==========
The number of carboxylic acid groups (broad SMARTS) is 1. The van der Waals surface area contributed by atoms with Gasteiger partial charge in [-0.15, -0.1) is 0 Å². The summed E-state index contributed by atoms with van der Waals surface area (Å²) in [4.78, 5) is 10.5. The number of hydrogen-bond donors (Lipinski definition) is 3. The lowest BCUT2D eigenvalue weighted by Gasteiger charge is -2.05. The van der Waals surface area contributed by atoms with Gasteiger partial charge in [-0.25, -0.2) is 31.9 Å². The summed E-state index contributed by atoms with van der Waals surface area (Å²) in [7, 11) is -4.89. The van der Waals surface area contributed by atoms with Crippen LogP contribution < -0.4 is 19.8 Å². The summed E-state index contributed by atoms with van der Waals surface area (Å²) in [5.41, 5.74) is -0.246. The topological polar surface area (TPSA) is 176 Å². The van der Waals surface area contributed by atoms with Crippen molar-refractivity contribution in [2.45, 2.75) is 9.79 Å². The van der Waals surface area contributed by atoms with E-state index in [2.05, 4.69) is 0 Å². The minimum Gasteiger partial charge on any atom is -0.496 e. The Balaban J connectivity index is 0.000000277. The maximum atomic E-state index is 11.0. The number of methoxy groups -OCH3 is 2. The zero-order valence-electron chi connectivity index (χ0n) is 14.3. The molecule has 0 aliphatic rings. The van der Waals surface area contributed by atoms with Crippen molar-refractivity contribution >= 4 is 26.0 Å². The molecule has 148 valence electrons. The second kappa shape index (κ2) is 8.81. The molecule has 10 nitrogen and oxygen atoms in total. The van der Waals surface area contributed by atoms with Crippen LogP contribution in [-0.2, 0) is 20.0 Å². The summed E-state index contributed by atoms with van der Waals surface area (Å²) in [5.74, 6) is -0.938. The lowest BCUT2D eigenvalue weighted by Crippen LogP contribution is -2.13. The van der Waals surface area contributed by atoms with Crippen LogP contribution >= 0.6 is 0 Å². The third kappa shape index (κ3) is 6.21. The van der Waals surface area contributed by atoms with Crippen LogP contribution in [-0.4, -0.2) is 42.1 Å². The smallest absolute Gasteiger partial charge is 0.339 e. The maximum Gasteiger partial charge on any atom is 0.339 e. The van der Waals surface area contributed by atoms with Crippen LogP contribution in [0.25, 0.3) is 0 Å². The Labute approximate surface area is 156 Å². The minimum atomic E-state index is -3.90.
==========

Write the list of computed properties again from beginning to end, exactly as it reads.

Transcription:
The number of carboxylic acid groups (broad SMARTS) is 1. The van der Waals surface area contributed by atoms with Gasteiger partial charge in [-0.15, -0.1) is 0 Å². The summed E-state index contributed by atoms with van der Waals surface area (Å²) in [4.78, 5) is 10.5. The number of hydrogen-bond donors (Lipinski definition) is 3. The lowest BCUT2D eigenvalue weighted by Gasteiger charge is -2.05. The van der Waals surface area contributed by atoms with Gasteiger partial charge in [-0.25, -0.2) is 31.9 Å². The summed E-state index contributed by atoms with van der Waals surface area (Å²) in [7, 11) is -4.89. The van der Waals surface area contributed by atoms with Crippen LogP contribution < -0.4 is 19.8 Å². The summed E-state index contributed by atoms with van der Waals surface area (Å²) in [5.41, 5.74) is -0.246. The topological polar surface area (TPSA) is 176 Å². The van der Waals surface area contributed by atoms with Crippen molar-refractivity contribution in [2.45, 2.75) is 9.79 Å². The van der Waals surface area contributed by atoms with E-state index in [2.05, 4.69) is 0 Å². The minimum Gasteiger partial charge on any atom is -0.496 e. The Balaban J connectivity index is 0.000000277. The maximum atomic E-state index is 11.0. The number of methoxy groups -OCH3 is 2. The zero-order valence-electron chi connectivity index (χ0n) is 14.3. The molecule has 0 aliphatic rings. The van der Waals surface area contributed by atoms with Crippen molar-refractivity contribution >= 4 is 26.0 Å². The molecule has 148 valence electrons. The second kappa shape index (κ2) is 8.81. The molecule has 10 nitrogen and oxygen atoms in total. The van der Waals surface area contributed by atoms with Crippen LogP contribution in [-0.2, 0) is 20.0 Å². The summed E-state index contributed by atoms with van der Waals surface area (Å²) in [5.74, 6) is -0.938. The lowest BCUT2D eigenvalue weighted by Crippen LogP contribution is -2.13. The van der Waals surface area contributed by atoms with Crippen LogP contribution >= 0.6 is 0 Å². The third kappa shape index (κ3) is 6.21. The van der Waals surface area contributed by atoms with Crippen LogP contribution in [-0.4, -0.2) is 42.1 Å². The smallest absolute Gasteiger partial charge is 0.339 e. The maximum Gasteiger partial charge on any atom is 0.339 e. The van der Waals surface area contributed by atoms with Crippen LogP contribution in [0.25, 0.3) is 0 Å². The Labute approximate surface area is 156 Å². The minimum atomic E-state index is -3.90.